As the Conservative party secures a majority and David Cameron heads back to Downing Street, three Christians tell us how they're feeling.
Becca – 'disappointed'
‘The heart of Christianity is deeply intertwined with left wing political values’
Honestly, I’m heartbreakingly disappointed with the outcome of the General Election. I’m gutted. Winded even. Working in Christian youthwork has shown me that the heartbeat of Christianity is deeply intertwined with left wing political values. Representing young people in the very adult-run world of church has inevitably made me a kind of ambassador for the underdog; seeing the world through the exclusive parameters set by those who are oblivious to the ways in which their power, influence, values and preferred ways of doing things, leave others behind.
Representing young people in the very adult-run world of church has inevitably made me a kind of ambassador for the underdog; seeing the world through the exclusive parameters set by those who (mostly not unkindly) are oblivious to the ways in which their power, influence, values and preferred ways of doing things, leave others behind.
The ‘survival of the fittest’ Conservative approach to running a country that leaves the individual with their own personal success or failure (even if the success is simply being born in the ‘right’ family and in the ‘right’ area) jars so much with the revolutionary person of Jesus who poured out his everything for those who didn’t deserve it. Of course his promise of redemption is available to the rich as well, but wealth and privilege makes it harder for them to respond to his costly call to live like him (Mark 10:17-27).
The past two years have shown me how quickly a person can fall into vulnerability. Having energetically worked for the ‘needy’ as a youth worker for a decade, I fell chronically ill with ME, making me suddenly unable to work and financially dependent in a way that I’d never imagined possible. I crossed over and became the ‘needy’ one.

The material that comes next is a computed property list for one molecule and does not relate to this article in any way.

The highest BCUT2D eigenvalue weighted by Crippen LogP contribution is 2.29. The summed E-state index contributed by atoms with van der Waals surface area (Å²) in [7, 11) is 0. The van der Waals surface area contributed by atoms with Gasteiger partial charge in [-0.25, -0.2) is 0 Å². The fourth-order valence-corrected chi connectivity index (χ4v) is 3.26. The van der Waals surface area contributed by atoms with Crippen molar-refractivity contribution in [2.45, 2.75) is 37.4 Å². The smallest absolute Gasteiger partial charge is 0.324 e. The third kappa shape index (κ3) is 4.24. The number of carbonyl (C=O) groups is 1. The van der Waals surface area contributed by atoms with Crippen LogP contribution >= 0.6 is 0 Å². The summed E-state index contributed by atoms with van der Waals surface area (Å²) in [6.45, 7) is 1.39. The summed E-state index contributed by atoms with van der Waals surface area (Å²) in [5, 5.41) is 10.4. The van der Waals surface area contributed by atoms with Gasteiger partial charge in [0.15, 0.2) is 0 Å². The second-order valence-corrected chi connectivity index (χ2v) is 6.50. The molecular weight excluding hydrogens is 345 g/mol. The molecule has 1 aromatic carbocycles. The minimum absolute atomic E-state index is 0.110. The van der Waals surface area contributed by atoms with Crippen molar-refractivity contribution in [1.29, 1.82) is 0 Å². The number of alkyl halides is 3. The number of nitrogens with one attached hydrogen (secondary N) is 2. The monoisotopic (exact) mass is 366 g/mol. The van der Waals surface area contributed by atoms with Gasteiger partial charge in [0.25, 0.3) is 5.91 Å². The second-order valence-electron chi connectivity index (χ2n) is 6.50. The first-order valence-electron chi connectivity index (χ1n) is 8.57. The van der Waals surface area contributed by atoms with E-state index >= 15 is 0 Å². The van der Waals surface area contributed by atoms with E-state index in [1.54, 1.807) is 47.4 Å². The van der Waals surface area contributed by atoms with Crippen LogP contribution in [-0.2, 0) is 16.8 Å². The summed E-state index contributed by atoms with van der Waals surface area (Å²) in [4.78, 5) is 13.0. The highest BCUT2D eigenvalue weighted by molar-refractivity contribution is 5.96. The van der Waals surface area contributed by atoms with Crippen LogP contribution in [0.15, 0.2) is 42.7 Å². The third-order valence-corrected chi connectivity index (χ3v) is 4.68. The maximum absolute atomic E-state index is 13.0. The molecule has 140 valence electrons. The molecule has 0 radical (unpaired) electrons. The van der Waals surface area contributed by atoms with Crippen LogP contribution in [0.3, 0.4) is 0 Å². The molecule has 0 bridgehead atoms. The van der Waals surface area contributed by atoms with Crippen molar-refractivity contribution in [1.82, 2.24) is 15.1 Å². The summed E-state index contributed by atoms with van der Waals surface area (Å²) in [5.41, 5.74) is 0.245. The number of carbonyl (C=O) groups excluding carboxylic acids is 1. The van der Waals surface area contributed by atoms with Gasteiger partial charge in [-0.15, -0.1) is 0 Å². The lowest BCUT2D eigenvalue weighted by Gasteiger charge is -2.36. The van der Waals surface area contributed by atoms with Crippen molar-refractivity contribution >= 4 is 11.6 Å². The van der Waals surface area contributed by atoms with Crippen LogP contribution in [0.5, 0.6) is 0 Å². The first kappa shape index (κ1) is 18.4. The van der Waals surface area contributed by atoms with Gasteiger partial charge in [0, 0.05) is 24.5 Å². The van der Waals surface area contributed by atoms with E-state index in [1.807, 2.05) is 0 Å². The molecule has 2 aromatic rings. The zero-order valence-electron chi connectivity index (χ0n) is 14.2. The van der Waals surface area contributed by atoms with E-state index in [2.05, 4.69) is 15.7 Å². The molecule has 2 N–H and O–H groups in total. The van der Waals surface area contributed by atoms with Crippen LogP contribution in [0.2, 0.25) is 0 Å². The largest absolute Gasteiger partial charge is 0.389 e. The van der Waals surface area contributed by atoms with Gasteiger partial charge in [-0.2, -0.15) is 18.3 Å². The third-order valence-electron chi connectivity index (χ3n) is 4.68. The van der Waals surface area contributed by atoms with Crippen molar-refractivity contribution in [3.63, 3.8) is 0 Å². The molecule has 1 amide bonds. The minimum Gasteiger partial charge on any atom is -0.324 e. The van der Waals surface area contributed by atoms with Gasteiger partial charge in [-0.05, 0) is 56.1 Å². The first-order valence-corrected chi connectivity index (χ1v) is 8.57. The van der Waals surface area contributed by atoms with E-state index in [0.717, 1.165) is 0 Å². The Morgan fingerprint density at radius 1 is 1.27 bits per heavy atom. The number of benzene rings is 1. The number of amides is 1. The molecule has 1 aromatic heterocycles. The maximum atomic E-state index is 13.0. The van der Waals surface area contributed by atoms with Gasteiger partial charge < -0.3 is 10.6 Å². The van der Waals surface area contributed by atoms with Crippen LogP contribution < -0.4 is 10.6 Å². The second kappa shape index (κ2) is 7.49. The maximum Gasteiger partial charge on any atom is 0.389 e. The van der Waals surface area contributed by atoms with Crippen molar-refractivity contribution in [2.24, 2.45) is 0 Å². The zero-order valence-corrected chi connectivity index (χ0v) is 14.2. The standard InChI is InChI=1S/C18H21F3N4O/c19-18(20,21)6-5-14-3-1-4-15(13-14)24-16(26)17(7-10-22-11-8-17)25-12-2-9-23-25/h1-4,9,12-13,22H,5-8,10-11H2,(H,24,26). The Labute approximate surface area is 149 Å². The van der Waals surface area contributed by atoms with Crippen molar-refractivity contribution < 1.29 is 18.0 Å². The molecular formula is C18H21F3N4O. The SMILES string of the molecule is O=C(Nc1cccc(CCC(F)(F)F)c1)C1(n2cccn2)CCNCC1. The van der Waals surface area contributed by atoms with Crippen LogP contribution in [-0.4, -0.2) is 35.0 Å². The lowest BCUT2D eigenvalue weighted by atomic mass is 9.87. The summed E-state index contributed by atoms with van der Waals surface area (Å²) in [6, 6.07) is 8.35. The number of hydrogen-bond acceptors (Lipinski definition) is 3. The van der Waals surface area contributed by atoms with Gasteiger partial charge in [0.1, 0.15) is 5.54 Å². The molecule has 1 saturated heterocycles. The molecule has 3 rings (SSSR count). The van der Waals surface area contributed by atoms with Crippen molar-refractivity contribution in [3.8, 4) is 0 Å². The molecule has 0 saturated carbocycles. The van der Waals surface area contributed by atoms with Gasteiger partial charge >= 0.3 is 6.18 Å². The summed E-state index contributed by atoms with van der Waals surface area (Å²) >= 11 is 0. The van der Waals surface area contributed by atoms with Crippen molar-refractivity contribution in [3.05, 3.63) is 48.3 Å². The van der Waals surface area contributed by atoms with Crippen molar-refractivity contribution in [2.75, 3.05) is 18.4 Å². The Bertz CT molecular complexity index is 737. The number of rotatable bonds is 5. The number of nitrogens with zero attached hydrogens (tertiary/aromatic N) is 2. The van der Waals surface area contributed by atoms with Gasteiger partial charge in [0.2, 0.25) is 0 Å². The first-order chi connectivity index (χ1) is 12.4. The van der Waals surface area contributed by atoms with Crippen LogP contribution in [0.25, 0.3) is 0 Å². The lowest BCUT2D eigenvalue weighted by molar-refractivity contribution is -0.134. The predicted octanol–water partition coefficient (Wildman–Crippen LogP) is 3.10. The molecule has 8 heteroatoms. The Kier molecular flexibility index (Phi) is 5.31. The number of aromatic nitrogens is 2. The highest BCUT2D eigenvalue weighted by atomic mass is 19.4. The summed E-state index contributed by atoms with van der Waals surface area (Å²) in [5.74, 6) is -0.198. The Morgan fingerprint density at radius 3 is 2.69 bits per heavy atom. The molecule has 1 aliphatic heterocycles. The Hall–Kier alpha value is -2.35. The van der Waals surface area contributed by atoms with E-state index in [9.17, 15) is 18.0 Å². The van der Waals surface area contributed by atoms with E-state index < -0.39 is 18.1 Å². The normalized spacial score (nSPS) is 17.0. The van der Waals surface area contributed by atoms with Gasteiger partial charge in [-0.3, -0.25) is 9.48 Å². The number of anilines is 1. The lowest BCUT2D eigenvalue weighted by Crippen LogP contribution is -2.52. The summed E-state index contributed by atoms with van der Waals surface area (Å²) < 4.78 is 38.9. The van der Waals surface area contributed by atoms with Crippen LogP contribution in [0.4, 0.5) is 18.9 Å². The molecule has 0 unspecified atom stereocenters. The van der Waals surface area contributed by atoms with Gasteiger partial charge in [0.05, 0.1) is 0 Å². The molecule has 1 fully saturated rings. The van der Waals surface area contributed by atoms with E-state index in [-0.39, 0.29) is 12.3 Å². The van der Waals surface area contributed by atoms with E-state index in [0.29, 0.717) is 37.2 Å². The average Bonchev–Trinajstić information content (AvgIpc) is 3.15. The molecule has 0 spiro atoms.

I can only see a government that pulls out the rug of basic needs such as health, food, safety and shelter from those with less of a voice to push back, as bad news. Disappointing and detrimental to the vulnerable, but even more disappointing that the ‘haves’ have turned a blind eye to the ‘have nots’, keeping their privilege but losing an invaluable part of what it means to be human.
John – 'delighted'
‘This will be best for Britain’
I am pleased that the country has a government committed to work, aspiration and long-term stability. That said – I recognise that it is not going to be an easy five years. Iain Duncan Smith has already commented that a small majority means a government that has to 'keep it simple…keep it focused.' That is why I am actually pleased with a small majority! I think this will be best for Britain.
I would have preferred it if David Cameron had cast a vision in 2015 more similar to 2010. Five years ago, social justice was a key ambition. For me, these ideals correlated with the key Biblical principles of human dignity, the hope of transformation and the necessity to deal with core issues; however uncomfortable a process that might be. My hope is that today's victory will embolden the Prime Minister to return to this platform.
I also think that a Conservative government with the backdrop of a SNP landslide will generate more considered thought and debate on the future of our country. My hope is that this balance will lead to the creation of a federal, unified United Kingdom sat in a reformed European Union. Here's hoping our leaders lead.
Katie – 'disillusioned'
‘Your influence is more down to your postcode than your vote’
I'm passionate about politics and was looking forward to voting. Last election I lived in a marginal constituency and so felt my vote mattered and this election I spent a lot of time reading manifestos and campaign leaflets to try and make an informed decision.
However we recently moved to a constituency that has been held by the same party since 1885, with the exception of one year in the 1920s, and which surprisingly enough has re-elected that party for yet another term. This has left me feeling a bit disillusioned as despite the fact there was no campaign to speak of from the current (returning) MP, who was also embroiled in an expenses scandal not too long ago, they won with a comfortable margin.
I understand that this is democracy and I am not disputing the result; however it seems to me that your influence as an individual is more down to your postcode than your vote.
Living in a ‘safe seat’ it frustrates me that my vote will never make a difference and the fact that, despite an excellent effort to involve the community by the opposition, the current incumbent didn’t even bother to stick some leaflets through our door just makes it worse.
I will continue to vote in future elections as I believe it's important to exercise that right, but it’s very tempting not to bother and it would be interesting to see the turnout statistics from 'safe seats' vs 'marginal seats' as I suspect the number of people voting in ‘safe seats’ is only going to get lower.
How are you feeling the morning after the night before? Let us know in the comments below...
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